Like a gallant soldier, Jaja said he alighted from the cab grabbing the suite case in his armpit and walk straight to them, pointing to them saying, “Oga oyinbo, this is your bag. “These people could not believe their eyes, their confused state disappeared, and they were so happy that they were virtually on their knees thanking me for the bag. They requested for my GSM numbers and in a twinkle of an eye, I disappeared from the scene.” He quipped. It was after sometime that the Abuja Leasing Company called our association that a report got to them of somebody who returned the sum of N18, 000,000 forgotten in his cab. Honestly that was when I knew that the bag I returned that fatefully day contained that amount of money.”
With no immediate gratification on his mind, Jaja marched back into his cab with his shoulder high. He says, “I did it to let people know, especially the foreigners that Nigerians are good and great people. I can go hungry for days, for as long as my integrity remains, hunger will disappear by itself”.
But, five years on, a man who showed foreigners that Nigerians are good and great people lives in squalor on a corner street in one of the satellite towns away from the capital city.
The lesson of a good and great Nigeria for the citizens in a man that should be honoured for moral standard and projection of good image of a nation is hiding away from people’s eye.
The family of Jaja, resides in flat 1, block 11 in the 1000 units poorly constructed housing estate built for widowers by the Federal Capital Development Authority (FCDA) in Pegi village. The supposedly low income estate, has become decrepit obviously neglected by the original owners because of its unattractive outlook.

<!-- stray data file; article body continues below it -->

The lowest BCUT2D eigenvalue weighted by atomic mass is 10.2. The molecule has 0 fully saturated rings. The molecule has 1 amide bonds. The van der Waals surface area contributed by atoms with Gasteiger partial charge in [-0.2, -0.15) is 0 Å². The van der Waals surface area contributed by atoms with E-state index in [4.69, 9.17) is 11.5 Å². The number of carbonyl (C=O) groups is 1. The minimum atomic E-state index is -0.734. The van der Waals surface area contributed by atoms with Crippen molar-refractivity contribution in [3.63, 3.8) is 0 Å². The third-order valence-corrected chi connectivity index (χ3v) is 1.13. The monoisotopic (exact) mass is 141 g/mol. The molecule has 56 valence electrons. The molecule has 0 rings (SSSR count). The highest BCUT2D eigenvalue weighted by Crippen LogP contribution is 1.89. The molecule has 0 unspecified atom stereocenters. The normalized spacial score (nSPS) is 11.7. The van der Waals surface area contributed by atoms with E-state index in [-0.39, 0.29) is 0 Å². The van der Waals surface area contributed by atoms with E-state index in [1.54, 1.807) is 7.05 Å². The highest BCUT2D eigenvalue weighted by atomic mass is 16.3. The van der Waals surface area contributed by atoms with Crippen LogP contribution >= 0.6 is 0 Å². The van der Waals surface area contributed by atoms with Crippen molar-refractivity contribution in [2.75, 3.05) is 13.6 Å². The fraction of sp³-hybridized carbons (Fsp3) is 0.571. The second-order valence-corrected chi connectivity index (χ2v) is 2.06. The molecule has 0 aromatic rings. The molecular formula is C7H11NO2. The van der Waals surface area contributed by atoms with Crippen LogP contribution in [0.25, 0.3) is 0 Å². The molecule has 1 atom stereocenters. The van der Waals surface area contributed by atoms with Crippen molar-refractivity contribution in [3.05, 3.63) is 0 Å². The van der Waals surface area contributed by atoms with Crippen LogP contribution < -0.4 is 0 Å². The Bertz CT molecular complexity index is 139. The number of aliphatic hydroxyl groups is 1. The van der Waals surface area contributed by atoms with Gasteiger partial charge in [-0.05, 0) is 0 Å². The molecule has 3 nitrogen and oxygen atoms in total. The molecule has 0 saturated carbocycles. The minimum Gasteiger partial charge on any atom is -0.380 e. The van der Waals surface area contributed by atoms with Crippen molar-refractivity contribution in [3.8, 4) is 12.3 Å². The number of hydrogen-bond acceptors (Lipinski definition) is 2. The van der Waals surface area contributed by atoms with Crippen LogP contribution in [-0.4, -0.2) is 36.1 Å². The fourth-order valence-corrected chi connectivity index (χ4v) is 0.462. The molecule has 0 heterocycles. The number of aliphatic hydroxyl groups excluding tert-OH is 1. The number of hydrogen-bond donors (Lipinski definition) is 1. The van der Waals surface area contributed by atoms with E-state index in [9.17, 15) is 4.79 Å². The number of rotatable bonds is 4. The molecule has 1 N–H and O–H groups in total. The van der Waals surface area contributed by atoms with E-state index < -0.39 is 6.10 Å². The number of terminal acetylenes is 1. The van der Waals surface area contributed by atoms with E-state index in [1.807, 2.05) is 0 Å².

The sparsely populated estate is on the outskirt of Abuja city, about an hour’s drive from the Nnamdi Azikiwe International Airport (NAIA), where Usuah ekes a living driving one of the airport cabs. Jaja, a father of 6 and a native of Ubokudom in Akwa Ibom State is however is contented on this trade for the past 10 years running, after retiring from Julius Berger Nigeria Plc as a foreman.
Jaja’s story is perhaps etched in history of a prophet without honour. But, his audacity of hope, integrity and honesty will change the perception and stereotypes about who Nigerians are. For instance, The Economist edition of August 7th-13th 2004, on page 34 in an titled article, ‘Reforming the nearly Unreformable’ with the rider, ‘Abuja, Vicious Circles in which virtue cannot be easily rewarded,’ made all wrong impressions about characters that made a Nigerian, but Jaja proved all that wrong.
Five years after that publication on Nigeria, Jaja was rewarded with N30, 000 and a plaque by the National Orientation Agency (NOA) without any splendor of the event to send messages across the world and in Nigeria that Nigerians are indeed great and good people in the word Jaja used to described the reason that made him returned the money the whooping sum equivalent of N18, 000,000 to 2 British citizens who forgot their suite case in his car.
According to the Director General of NOA, Mr. Mike Omeri, Jaja’s honesty in these clime shows that the country is not irredeemable and that virtues can be rewarded.